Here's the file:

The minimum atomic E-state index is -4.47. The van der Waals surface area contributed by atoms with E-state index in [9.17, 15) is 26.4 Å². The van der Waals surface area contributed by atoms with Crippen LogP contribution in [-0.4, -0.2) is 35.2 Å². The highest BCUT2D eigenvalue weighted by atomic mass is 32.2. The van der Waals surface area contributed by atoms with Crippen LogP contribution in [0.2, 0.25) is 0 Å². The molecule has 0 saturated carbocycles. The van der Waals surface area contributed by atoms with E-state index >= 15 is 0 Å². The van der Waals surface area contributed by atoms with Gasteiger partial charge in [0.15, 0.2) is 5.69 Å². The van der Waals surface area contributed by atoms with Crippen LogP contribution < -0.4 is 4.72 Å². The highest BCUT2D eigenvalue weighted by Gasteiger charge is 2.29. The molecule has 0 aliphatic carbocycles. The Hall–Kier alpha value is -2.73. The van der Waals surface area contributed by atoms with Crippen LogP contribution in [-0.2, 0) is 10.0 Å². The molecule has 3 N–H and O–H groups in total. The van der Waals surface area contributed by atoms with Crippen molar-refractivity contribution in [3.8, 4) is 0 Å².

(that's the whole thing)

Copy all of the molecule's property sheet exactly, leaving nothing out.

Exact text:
The minimum atomic E-state index is -4.47. The van der Waals surface area contributed by atoms with E-state index in [9.17, 15) is 26.4 Å². The van der Waals surface area contributed by atoms with Crippen LogP contribution in [-0.4, -0.2) is 35.2 Å². The highest BCUT2D eigenvalue weighted by atomic mass is 32.2. The van der Waals surface area contributed by atoms with Crippen LogP contribution in [0.2, 0.25) is 0 Å². The molecule has 0 saturated carbocycles. The van der Waals surface area contributed by atoms with E-state index >= 15 is 0 Å². The van der Waals surface area contributed by atoms with Gasteiger partial charge in [0.15, 0.2) is 5.69 Å². The van der Waals surface area contributed by atoms with Crippen LogP contribution < -0.4 is 4.72 Å². The highest BCUT2D eigenvalue weighted by Gasteiger charge is 2.29. The molecule has 0 aliphatic carbocycles. The Hall–Kier alpha value is -2.73. The van der Waals surface area contributed by atoms with Crippen LogP contribution in [-0.2, 0) is 10.0 Å². The molecule has 3 N–H and O–H groups in total. The van der Waals surface area contributed by atoms with Crippen molar-refractivity contribution in [3.8, 4) is 0 Å².